Monday, September 29, 2014
Longing for Letters
by Mathangi Krishnamurthy
On July 15, 2013, after a hundred and sixty-three years of witnessing birth, death, revolution and marriage, the Indian telegraphic service sent out its last telegram. I felt a small sense of loss, but truth be told, the telegram was already a thing of the past to my communicative repertoire. In all my life, I had neither sent nor received a telegram. Also, with all my Hindi film infused understanding of the world, I assumed that all they ever brought was bad news. I would however be more than heartbroken if some day the postal service stopped sending letters.
The first letter I ever received was from my father. Truth be told, it was a postcard. He was away in faraway lands and had sent me a one-line missive with a picture of some Disneyland minion in Mickey Mouse costume, looking both avuncular and eerie. I remember feeling a distinct happiness at the sight of his handwriting, all beautiful, cursive, and grand. People wrote me letters for a large part of my life. My father, my grandfather, two cousins, friends that moved away, and friends in foreign lands. I have letters bearing dates right up until the nineties. I wrote back letters and in the process, accumulated beautiful pens, inkpots, and thick, fancy letter-writing paper. Also, for those who remember, I owned blotting paper; inspite of that, my hands were permanently ink-streaked. I always owned what used to be called a China pen even though it bore the brand name "Hero". The need for good handwriting was drummed early into my head. Pages of pages of cursive writing have rendered permanent the callus on my middle finger.
Two things show up regularly on my reading list these days; one, the daily habits of artists, scientists, thinkers, and writers, and two, their prolific and thoughtful correspondence. As others have argued so forcefully, letter writing was for writers, not merely a distraction but a way to find some breathing space from their craft while also allowing them the possibility of re-infusing it with vigor and vitality. Through letters they made manifest their orientation towards life and the world, but also communicated and cleansed new ways of thinking about their craft. Writing about writing to empathetic interlocutors seems to also been also about finding community, and laying the foundations for a new world.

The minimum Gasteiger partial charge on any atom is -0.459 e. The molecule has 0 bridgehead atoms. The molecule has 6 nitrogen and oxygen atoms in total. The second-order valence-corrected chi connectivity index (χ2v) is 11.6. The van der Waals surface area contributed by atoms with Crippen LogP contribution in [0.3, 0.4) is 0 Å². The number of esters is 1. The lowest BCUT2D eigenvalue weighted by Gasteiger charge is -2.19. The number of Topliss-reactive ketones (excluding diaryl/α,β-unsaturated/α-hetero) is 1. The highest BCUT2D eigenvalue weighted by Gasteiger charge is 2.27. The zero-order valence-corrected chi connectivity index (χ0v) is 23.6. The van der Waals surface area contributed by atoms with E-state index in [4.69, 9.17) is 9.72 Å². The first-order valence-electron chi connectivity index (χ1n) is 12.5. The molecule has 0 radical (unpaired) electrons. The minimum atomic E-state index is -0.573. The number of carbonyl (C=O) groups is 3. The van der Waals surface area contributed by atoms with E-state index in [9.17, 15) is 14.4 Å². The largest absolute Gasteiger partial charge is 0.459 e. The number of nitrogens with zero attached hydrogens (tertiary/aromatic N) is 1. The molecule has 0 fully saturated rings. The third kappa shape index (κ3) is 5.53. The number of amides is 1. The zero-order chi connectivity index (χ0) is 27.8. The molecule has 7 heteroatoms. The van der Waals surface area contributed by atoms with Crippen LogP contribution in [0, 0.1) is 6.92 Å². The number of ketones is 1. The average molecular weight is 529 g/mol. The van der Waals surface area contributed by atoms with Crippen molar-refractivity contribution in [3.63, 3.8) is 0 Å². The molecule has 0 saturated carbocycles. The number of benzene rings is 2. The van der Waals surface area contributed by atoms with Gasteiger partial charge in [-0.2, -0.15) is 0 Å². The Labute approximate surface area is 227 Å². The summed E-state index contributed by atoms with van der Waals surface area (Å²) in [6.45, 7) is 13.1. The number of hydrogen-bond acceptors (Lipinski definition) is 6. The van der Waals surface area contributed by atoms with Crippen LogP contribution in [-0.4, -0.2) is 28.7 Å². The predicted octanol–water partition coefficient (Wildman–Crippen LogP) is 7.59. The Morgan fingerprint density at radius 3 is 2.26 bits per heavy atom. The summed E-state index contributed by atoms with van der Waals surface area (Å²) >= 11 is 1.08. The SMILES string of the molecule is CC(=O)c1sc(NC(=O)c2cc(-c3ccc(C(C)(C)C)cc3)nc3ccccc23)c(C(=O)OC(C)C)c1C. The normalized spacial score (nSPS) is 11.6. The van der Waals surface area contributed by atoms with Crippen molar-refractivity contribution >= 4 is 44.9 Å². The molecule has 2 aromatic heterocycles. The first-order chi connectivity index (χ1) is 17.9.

Maria Popova at Brain Pickings has curated a beautiful set of these lively and charged letters. Read, for example, Freud's elaborate and thoughtful response to Einstein's call to thinking about the menace of war, where he begins thus, "All my life I have had to tell people truths that were difficult to swallow. Now that I am old, I certainly do not want to fool them." Vincent Van Gogh writes heartbreakingly to his brother, "Everyone who works with love and with intelligence finds in the very sincerity of his love for nature and art a kind of armor against the opinions of other people." In another creative take on letter-writing, Anna Deavere Smith composes thoughts to an imaginary audience, "I am trying to make a call, with this book, to you young brave hearts who would like to find new collaborations with scholars, with businesspeople, with human rights workers, with scientists, and more, to make art that seeks to study and inform the human condition: art that is meaningful." And in one of the more joyous defences of letter writing Italo Calvino declares to his best friend Eugenio Scalfari, "A fine thing it is to have a distant friend who writes long letters full of drivel and to be able to reply to him with equally lengthy letters full of drivel; fine not because I like to plunge into captious polemics nor because I enjoy getting certain ideas into the head of some idiot from the Urbe, but because writing long letters to friends means having a moral excuse for not studying."
Teaching university and college students, I am always struck by their tender age and its susceptibility to alienation and anomie. When I read letters from famous parents to their children, I marvel at how they seem to be able to offer wisdom and love in the same breath, while also tethering the child to some form of parental surety, phantasmic albeit. In an age when community comes far more from friends and colleagues than family, and empathy is sought only from the like-minded, these parental missives offer hope for empathy within the family and a world not so necessarily overdetermined by the generation gap. My favorite from this list is Nobel laureate John Steinbeck's 1958 letter to his son who is in love. He begins thus, "First — if you are in love — that's a good thing — that's about the best thing that can happen to anyone. Don't let anyone make it small or light to you", and ends thus, "And don't worry about losing. If it is right, it happens -- The main thing is not to hurry. Nothing good gets away."